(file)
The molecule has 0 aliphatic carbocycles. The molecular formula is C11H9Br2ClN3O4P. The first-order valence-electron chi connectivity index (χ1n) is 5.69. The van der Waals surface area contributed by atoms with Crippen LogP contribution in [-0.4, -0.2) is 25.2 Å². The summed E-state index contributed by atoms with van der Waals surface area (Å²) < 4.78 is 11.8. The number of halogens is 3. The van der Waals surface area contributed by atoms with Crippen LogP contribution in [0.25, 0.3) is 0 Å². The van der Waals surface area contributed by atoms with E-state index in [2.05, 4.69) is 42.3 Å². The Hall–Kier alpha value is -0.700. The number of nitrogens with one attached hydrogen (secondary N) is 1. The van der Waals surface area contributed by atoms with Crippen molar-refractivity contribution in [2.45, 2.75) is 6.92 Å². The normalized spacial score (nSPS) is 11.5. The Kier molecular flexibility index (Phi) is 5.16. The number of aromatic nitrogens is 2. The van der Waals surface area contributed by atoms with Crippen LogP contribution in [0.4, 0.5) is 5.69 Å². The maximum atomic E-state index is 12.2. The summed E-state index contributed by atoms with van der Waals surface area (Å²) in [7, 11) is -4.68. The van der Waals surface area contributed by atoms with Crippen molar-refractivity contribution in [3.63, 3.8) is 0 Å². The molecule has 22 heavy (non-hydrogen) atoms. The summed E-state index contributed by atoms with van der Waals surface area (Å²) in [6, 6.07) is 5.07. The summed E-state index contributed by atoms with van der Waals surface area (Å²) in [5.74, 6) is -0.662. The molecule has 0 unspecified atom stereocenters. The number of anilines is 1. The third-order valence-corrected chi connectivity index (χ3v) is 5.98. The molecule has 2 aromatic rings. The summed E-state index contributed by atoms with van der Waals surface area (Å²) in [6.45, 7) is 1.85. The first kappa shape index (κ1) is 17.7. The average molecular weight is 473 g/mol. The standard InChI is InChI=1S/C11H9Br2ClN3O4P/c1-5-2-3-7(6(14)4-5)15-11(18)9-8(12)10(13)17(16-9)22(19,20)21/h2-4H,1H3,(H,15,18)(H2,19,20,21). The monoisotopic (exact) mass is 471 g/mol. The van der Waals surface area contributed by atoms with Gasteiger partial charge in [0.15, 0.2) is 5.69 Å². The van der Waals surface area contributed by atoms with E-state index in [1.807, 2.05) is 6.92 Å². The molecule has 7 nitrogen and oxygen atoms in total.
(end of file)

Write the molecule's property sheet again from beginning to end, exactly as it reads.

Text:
The molecule has 0 aliphatic carbocycles. The molecular formula is C11H9Br2ClN3O4P. The first-order valence-electron chi connectivity index (χ1n) is 5.69. The van der Waals surface area contributed by atoms with Crippen LogP contribution in [-0.4, -0.2) is 25.2 Å². The summed E-state index contributed by atoms with van der Waals surface area (Å²) < 4.78 is 11.8. The number of halogens is 3. The van der Waals surface area contributed by atoms with Crippen LogP contribution in [0.25, 0.3) is 0 Å². The van der Waals surface area contributed by atoms with E-state index in [2.05, 4.69) is 42.3 Å². The Hall–Kier alpha value is -0.700. The number of nitrogens with one attached hydrogen (secondary N) is 1. The van der Waals surface area contributed by atoms with Crippen molar-refractivity contribution in [2.45, 2.75) is 6.92 Å². The normalized spacial score (nSPS) is 11.5. The Kier molecular flexibility index (Phi) is 5.16. The number of aromatic nitrogens is 2. The van der Waals surface area contributed by atoms with Crippen LogP contribution in [0.4, 0.5) is 5.69 Å². The maximum atomic E-state index is 12.2. The summed E-state index contributed by atoms with van der Waals surface area (Å²) in [7, 11) is -4.68. The van der Waals surface area contributed by atoms with Crippen molar-refractivity contribution in [3.63, 3.8) is 0 Å². The molecule has 22 heavy (non-hydrogen) atoms. The summed E-state index contributed by atoms with van der Waals surface area (Å²) in [6, 6.07) is 5.07. The summed E-state index contributed by atoms with van der Waals surface area (Å²) in [5.74, 6) is -0.662. The molecule has 0 unspecified atom stereocenters. The number of anilines is 1. The third-order valence-corrected chi connectivity index (χ3v) is 5.98. The molecule has 2 aromatic rings. The summed E-state index contributed by atoms with van der Waals surface area (Å²) in [6.45, 7) is 1.85. The first kappa shape index (κ1) is 17.7. The average molecular weight is 473 g/mol. The standard InChI is InChI=1S/C11H9Br2ClN3O4P/c1-5-2-3-7(6(14)4-5)15-11(18)9-8(12)10(13)17(16-9)22(19,20)21/h2-4H,1H3,(H,15,18)(H2,19,20,21). The monoisotopic (exact) mass is 471 g/mol. The van der Waals surface area contributed by atoms with Gasteiger partial charge in [0.15, 0.2) is 5.69 Å². The van der Waals surface area contributed by atoms with E-state index in [1.807, 2.05) is 6.92 Å². The molecule has 7 nitrogen and oxygen atoms in total.